“The real things haven’t changed. It is still best to be honest and truthful; to make the most of what we have; to be happy with simple pleasures; and have courage when things go wrong.” (Laura Ingalls Wilder)

(Information about Laura Ingalls Wilder was gleaned from these websites: Laura Ingalls Wilder (Wikipedia)Laura Ingalls Wilder Biography, and Laura Ingalls Wilder Documentary

Also linked up at Literary Musing Mondays

September 11, 2001; Ten Years Later

Tomorrow marks the Tenth Anniversary of the terrorist attacks that took place on September 11, 2001. We all remember where we were and what we were doing on that morning just like my parent’s generation knew where they were and what they were doing when President Kennedy was assassinated.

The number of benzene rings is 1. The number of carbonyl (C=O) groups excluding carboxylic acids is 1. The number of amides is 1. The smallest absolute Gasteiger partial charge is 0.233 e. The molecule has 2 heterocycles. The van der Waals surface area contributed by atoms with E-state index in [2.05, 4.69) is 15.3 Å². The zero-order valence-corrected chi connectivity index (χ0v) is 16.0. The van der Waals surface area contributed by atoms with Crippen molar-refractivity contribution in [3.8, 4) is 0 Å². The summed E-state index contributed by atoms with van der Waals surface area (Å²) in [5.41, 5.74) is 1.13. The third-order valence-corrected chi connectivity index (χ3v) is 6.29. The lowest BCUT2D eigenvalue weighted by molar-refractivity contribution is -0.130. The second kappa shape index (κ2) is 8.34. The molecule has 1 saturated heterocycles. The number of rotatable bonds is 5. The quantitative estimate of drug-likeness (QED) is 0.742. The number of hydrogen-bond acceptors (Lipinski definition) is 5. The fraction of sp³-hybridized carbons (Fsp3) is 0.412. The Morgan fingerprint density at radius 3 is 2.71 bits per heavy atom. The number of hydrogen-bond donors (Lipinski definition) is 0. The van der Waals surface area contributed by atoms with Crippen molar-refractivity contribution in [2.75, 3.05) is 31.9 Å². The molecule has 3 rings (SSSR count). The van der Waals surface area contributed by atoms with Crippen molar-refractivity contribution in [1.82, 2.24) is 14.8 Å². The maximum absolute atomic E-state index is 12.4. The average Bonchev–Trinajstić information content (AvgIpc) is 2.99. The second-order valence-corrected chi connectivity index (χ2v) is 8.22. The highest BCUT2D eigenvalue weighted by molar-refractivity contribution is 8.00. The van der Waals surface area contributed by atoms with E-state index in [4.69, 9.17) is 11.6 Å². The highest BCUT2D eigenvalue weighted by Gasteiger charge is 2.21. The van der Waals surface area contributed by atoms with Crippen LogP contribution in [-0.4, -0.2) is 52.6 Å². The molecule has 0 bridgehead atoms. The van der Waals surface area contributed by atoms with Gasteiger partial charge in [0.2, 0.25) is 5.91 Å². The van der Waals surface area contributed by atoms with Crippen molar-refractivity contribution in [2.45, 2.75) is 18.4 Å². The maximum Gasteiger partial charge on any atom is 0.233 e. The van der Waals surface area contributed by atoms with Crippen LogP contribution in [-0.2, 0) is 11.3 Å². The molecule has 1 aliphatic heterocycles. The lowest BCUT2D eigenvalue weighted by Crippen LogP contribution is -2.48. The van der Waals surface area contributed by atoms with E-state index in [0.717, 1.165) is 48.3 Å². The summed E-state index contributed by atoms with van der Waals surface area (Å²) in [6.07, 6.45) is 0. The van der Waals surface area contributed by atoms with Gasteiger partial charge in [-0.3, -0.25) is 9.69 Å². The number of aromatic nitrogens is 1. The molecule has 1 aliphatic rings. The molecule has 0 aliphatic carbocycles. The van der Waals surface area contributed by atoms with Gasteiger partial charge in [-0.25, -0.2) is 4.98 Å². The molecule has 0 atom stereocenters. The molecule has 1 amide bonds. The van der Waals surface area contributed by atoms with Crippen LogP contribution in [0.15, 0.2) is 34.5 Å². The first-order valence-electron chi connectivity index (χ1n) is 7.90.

I was at my dad’s house that morning. I had recently finished my internship in Beach ND with the Golden Valley News and the Billings County Pioneer. And after my internship, I had spent some time working/volunteering at my favorite place Camp of the Cross Ministries. And now the morning of September 11Th, I was watching “Little House on the Prairie” when it was interrupted with the news of the morning. I couldn’t believe what I was seeing on our television set. Two planes fly straight into the World Trade Centers! Another plane crashing into the Pentagon. And then the heroes of Flight 93 who took control of their plane and flew it into a field in Shanks ville PA. If it weren’t for their heroic acts, who knows where that plane would have landed/crashed? For that day and the days following, we couldn’t help but grieve with the thousands who lost family members. Would today be the darkest day that I would know or would I see more darkness?